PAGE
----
President Donald Trump’s role at the center of the Ukraine scandal has rightly received the bulk of public scrutiny, but Vice President Mike Pence’s involvement in the scheme has also raised alarms in recent days and weeks.
As I have argued, any significant focus on Pence may, ironically, strengthen Trump’s chances of surviving the scandal.
But Pence hardly served himself well while facing questions Wednesday about Trump’s delay of military aid to Ukraine while the president was also trying to pressure the country to investigate former Vice President Joe Biden. NBC News reporter Vaugh Hilyard pressed the vice president Wednesday on what he knew — an especially pertinent question because Pence traveled to Ukraine in early September and brought up the issue of the aid before it had been released.
“Were you ever aware, Mr. Vice President, of interest in the Bidens — interest in investigating the Bidens — was at least part of the reason for aid to Ukraine being held up?” Hilyard asked. “Were you ever aware?”
“I, uh, I never discussed the issue of, of, the issue of the Bidens with President Zelensky,” Pence said, seemingly caught off-guard. “Wh-what I can tell you is that all of our discussions internally, I mean, the president, and our team, and our contacts in my office in Ukraine, were focused on the broader issues of lack of European support and corruption —”
“But you were aware of interest in the Bidens being investigated?” Hilyard asked again. “And that being tied to aid to Ukraine being held up?”
Pence, once more, refused to answer the question directly.
“Well that’s your question,” Pence replied. “And I want to be very clear. The issue of aid and our efforts with regard to Ukraine were from my experience in no way connected to the very legitimate concern the American people have about corruption that took place, about things that happened in the 2016 election in Ukraine.”
The qualifier “from my experience” here is crucial and gives him wiggle room so that his words can be interpreted quite broadly. But texts from State Department employees show there was palpable fear within the administration that Trump used the aid as part of a quid pro quo.
Watch the clip below:
— TheBeat w/Ari Melber (@TheBeatWithAri) October 10, 2019
Expert breaks down the ultimate goal of Trump’s ‘classic Russian-style disinformation campaign’
Jonathan Rauch, a senior fellow at the Brookings Institute, spoke with CNN's Brian Stelter on Sunday to explain the ultimate goal of President Donald Trump's false accusations of a rigged and stolen election.
Rauch was asked by Stelter if the issue is Trump is simply trapped in the delusion that he actually beat President-elect Joe Biden in the 2020 election.
"Is delusion a fair word for these election lies?" Stelter wondered.
"No, actually, I don't think it is," Rauch replied. "It's hard to know what's going on in the mind of the president, but you don't really need to. What you need to know is that what he is running right now is a classic Russian-style disinformation campaign of a type known as the firehose of falsehood. That's when you utilize every channel, not just media, but also the bully pulpit, even litigation to push out as many different stories and conspiracy theories and lies and half-truths as you possibly can in order to flood the zone if with disinformation."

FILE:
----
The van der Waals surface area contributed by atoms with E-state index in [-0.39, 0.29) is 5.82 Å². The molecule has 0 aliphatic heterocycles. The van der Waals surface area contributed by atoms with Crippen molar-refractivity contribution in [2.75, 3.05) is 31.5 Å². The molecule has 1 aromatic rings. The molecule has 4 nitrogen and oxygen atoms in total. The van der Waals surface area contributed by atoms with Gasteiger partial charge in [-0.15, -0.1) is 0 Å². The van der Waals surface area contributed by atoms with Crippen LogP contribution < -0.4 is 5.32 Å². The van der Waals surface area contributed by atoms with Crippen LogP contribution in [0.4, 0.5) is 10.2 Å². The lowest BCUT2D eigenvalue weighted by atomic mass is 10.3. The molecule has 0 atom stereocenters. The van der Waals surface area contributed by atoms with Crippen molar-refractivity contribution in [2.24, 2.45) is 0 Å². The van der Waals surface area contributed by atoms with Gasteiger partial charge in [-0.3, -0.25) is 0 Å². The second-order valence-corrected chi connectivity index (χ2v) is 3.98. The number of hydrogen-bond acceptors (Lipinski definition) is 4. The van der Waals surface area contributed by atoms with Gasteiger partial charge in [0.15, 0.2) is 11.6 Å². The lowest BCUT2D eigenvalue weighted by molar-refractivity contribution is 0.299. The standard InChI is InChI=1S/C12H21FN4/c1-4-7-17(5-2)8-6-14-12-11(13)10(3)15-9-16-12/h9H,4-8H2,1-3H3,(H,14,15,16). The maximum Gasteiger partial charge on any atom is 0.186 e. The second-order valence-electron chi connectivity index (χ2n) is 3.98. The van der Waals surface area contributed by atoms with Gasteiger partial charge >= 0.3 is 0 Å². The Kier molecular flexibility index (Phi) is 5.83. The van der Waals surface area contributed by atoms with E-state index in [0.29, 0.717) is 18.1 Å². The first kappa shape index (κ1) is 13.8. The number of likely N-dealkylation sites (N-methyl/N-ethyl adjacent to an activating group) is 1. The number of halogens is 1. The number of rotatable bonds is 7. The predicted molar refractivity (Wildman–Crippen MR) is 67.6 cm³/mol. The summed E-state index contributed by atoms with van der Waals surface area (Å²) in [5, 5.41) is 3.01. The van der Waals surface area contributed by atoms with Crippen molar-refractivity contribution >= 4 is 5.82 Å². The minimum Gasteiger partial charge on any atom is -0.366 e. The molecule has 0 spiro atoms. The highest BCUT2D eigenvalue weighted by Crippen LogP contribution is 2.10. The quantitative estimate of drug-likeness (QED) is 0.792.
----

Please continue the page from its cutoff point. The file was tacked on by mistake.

More than one dozen Trump officials violated Hatch Act in month before the election
In an article published on CREW's website on Monday, November 2 — the day before the 2020 presidential election — CREW reporters Donald K. Sherman and Linnaea Honl-Stuenkel explain, "during the month of October, at least 16 Trump Administration officials have violated the Hatch Act a total of more than 60 times, in an unprecedented and escalating assault on the rule of law and the democratic process. President Trump has allowed — and encouraged — senior officials to use their government roles to take actions benefiting his reelection effort in its final weeks and days as Americans are casting their ballots."
GOP congressman gets #StopTheStupid trending big-time against Donald Trump — but there’s a catch
The hashtag #stopthestupid was trending last night on Twitter thanks to -- of all people -- a conservative Republican congressman from Michigan named Paul Mitchell. But before anyone gets too excited that Republicans are discovering integrity, there’s an asterisk: Mitchell is retiring in January.
Here’s what the exasperated congressman tweeted Sunday night in response to Trump’s lunatic ranting about the election outcome:
Sunday night, there were more than 21,000 tweets featuring #stopthestupid, many of them wondering aloud why more Republicans cannot show the spine and integrity displayed by Mitchell. Most presumably don’t realize, however, that he’s leaving Congress after just two terms in office.